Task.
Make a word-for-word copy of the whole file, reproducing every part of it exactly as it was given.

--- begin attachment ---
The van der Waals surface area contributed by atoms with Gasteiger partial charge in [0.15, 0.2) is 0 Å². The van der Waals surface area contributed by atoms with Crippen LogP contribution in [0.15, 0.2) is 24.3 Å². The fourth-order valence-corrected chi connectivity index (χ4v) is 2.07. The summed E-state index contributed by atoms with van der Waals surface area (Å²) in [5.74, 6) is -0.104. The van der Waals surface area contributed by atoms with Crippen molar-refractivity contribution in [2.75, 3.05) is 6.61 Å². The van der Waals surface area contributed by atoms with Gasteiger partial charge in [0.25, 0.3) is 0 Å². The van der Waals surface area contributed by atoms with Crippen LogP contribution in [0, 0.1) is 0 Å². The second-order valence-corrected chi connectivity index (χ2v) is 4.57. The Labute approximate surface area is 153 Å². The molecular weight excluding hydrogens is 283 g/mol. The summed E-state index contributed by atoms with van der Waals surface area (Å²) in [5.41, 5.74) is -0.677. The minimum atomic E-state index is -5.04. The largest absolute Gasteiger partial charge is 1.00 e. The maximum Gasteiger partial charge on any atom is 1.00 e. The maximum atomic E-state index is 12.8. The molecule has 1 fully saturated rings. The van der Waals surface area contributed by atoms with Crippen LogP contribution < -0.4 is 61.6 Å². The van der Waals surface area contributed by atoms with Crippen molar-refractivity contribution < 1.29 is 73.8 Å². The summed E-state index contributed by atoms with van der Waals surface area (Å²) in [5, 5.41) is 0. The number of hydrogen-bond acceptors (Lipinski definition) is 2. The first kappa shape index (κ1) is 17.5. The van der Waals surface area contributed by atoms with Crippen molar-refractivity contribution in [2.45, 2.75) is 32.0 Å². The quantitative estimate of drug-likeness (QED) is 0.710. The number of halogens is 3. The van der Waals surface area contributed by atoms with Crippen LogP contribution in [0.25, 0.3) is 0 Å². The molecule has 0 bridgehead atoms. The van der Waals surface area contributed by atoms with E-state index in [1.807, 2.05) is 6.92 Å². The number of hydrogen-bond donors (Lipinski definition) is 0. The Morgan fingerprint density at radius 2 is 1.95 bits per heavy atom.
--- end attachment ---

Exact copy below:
The van der Waals surface area contributed by atoms with Gasteiger partial charge in [0.15, 0.2) is 0 Å². The van der Waals surface area contributed by atoms with Crippen LogP contribution in [0.15, 0.2) is 24.3 Å². The fourth-order valence-corrected chi connectivity index (χ4v) is 2.07. The summed E-state index contributed by atoms with van der Waals surface area (Å²) in [5.74, 6) is -0.104. The van der Waals surface area contributed by atoms with Crippen molar-refractivity contribution in [2.75, 3.05) is 6.61 Å². The van der Waals surface area contributed by atoms with Gasteiger partial charge in [0.25, 0.3) is 0 Å². The van der Waals surface area contributed by atoms with Crippen LogP contribution in [0, 0.1) is 0 Å². The second-order valence-corrected chi connectivity index (χ2v) is 4.57. The Labute approximate surface area is 153 Å². The molecular weight excluding hydrogens is 283 g/mol. The summed E-state index contributed by atoms with van der Waals surface area (Å²) in [5.41, 5.74) is -0.677. The minimum atomic E-state index is -5.04. The largest absolute Gasteiger partial charge is 1.00 e. The maximum Gasteiger partial charge on any atom is 1.00 e. The maximum atomic E-state index is 12.8. The molecule has 1 fully saturated rings. The van der Waals surface area contributed by atoms with Crippen LogP contribution < -0.4 is 61.6 Å². The van der Waals surface area contributed by atoms with Crippen molar-refractivity contribution < 1.29 is 73.8 Å². The summed E-state index contributed by atoms with van der Waals surface area (Å²) in [5, 5.41) is 0. The number of hydrogen-bond acceptors (Lipinski definition) is 2. The first kappa shape index (κ1) is 17.5. The van der Waals surface area contributed by atoms with Crippen molar-refractivity contribution in [2.45, 2.75) is 32.0 Å². The quantitative estimate of drug-likeness (QED) is 0.710. The number of halogens is 3. The van der Waals surface area contributed by atoms with Crippen LogP contribution in [0.25, 0.3) is 0 Å². The molecule has 0 bridgehead atoms. The van der Waals surface area contributed by atoms with E-state index in [1.807, 2.05) is 6.92 Å². The number of hydrogen-bond donors (Lipinski definition) is 0. The Morgan fingerprint density at radius 2 is 1.95 bits per heavy atom.